Press Release

Keck School awarded $2 million to help identify if financial vulnerability is a risk factor for Alzheimer’s disease

June 02, 2021
Rear view of a senior man calculating financial budget

The Han Research Lab at the Keck School of Medicine has been awarded a $2 million grant from the National Institute of Health (NIH) to study the link between financial decision making and Alzheimer’s Disease. The collaboration between primary investigator Duke Han, PhD, and coinvestigators Laura Mosqueda, MD, Hussein Yassine, MD, Annie Nguyen, PhD, and Xinhui Wang, PhDseeks to find out if vulnerability to financial exploitation can help identify older adults at risk for cognitive decline.

The study, titled “Finance, Cognition, and Default Network in Aging (FCDNA)” will follow 180 older adults for three years measuring cognition, behavioral economic preferences, neuroimaging and genetics. By leveraging both quantitative data and qualitative interviews, the team hopes to better understand financial vulnerability in older age and how this relates to risk factors for Alzheimer’s disease. This knowledge may help inform intervention and preventive care for those who may be at risk for dementia.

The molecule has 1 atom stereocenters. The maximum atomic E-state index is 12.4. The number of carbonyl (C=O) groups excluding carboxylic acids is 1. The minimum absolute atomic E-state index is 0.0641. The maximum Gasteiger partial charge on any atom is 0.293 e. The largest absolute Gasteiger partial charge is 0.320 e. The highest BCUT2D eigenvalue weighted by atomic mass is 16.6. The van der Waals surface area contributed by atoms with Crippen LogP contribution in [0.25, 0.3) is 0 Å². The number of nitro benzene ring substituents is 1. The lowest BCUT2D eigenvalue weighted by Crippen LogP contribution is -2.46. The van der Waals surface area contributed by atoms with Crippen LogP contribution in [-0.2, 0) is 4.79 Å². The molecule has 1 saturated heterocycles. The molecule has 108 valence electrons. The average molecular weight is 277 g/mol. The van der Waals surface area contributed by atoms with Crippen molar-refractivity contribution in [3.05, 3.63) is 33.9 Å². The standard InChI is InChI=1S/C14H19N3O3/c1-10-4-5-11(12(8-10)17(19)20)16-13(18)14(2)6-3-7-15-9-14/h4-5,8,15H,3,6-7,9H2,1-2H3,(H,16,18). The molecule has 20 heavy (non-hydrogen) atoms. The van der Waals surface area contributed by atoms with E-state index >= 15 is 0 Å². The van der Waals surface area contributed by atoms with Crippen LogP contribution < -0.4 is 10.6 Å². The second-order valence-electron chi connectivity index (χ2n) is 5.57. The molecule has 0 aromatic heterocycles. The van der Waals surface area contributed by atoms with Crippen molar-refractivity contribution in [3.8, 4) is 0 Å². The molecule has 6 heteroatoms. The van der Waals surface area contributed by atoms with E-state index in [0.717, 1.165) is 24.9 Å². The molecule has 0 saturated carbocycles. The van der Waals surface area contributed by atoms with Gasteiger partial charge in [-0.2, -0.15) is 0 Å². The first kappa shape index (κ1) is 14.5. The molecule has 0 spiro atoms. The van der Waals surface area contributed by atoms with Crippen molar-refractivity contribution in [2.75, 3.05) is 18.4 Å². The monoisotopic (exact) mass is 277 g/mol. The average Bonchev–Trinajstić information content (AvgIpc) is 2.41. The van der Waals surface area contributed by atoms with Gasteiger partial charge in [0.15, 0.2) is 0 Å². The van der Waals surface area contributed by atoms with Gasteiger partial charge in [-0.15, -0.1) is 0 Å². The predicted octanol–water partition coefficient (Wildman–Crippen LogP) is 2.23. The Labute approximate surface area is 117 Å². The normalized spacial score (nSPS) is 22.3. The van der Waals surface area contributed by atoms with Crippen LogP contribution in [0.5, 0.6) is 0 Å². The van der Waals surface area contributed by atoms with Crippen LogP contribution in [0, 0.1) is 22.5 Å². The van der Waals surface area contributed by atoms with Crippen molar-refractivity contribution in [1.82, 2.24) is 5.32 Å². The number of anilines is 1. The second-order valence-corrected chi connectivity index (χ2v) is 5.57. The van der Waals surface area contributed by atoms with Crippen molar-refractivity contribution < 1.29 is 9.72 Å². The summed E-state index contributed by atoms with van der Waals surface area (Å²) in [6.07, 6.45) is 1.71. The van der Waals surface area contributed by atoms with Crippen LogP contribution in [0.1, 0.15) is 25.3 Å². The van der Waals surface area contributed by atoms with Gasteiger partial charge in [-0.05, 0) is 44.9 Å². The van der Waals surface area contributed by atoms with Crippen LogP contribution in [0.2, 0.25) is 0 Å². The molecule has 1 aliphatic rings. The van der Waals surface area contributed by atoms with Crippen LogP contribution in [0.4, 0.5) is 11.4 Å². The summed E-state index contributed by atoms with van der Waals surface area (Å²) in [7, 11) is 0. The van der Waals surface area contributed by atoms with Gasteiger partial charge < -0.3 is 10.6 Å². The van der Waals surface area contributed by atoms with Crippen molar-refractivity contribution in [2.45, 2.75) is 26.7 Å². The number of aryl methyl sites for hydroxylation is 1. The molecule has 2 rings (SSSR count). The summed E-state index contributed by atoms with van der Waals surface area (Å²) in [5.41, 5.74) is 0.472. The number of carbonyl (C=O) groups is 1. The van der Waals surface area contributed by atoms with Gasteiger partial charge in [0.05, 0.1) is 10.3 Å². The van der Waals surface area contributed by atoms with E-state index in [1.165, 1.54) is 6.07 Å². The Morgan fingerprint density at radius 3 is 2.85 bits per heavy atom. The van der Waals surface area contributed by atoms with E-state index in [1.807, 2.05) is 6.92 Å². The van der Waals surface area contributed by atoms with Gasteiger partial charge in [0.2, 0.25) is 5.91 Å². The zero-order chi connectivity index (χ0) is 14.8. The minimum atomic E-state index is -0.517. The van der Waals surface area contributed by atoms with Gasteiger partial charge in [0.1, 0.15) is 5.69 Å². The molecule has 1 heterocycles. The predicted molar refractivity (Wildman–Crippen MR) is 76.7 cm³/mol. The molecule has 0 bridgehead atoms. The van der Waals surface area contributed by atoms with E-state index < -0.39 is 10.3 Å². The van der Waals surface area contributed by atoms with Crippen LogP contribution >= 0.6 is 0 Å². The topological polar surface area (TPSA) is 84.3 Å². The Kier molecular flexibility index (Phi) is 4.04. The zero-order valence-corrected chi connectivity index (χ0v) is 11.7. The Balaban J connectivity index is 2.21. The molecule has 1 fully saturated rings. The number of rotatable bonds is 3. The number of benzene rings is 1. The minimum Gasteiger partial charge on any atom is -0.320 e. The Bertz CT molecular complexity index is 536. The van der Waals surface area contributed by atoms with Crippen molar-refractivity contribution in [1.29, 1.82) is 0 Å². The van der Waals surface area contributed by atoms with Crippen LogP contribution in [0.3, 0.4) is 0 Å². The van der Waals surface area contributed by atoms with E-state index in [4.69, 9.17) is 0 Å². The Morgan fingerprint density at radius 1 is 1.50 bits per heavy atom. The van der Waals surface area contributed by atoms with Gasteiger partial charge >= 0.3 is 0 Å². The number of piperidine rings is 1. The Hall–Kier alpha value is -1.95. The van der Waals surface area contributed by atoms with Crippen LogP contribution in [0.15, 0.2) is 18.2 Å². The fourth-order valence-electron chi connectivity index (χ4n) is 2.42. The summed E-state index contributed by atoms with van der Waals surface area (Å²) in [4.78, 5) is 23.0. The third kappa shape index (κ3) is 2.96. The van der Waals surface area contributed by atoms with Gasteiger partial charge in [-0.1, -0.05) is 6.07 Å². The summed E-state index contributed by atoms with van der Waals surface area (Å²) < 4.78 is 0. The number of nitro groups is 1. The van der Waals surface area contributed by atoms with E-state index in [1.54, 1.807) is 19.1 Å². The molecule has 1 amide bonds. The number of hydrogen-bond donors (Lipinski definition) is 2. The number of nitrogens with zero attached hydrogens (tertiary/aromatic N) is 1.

Dr. Duke Han, lead researcher on the grant.
Dr. Duke Han, lead researcher on the grant.

“We care immensely about the health and financial wellbeing of older adults,” shares Han. “In addition to the quantitative measurements such as neuroimaging and genetic testing, we are interviewing people to hear their stories. We hope our work leads to the development of new ways that might benefit older adults.”

In the United States, it is estimated that older adults are exploited for an estimated $3 billion to $36 billion annually. Additionally, financial abuse of older adults is the most common type of elder abuse and is associated with significant health issues. In identifying these markers early, health care professionals can learn how to detect and intervene to help older adults with their cognitive health and overall wellbeing as they age.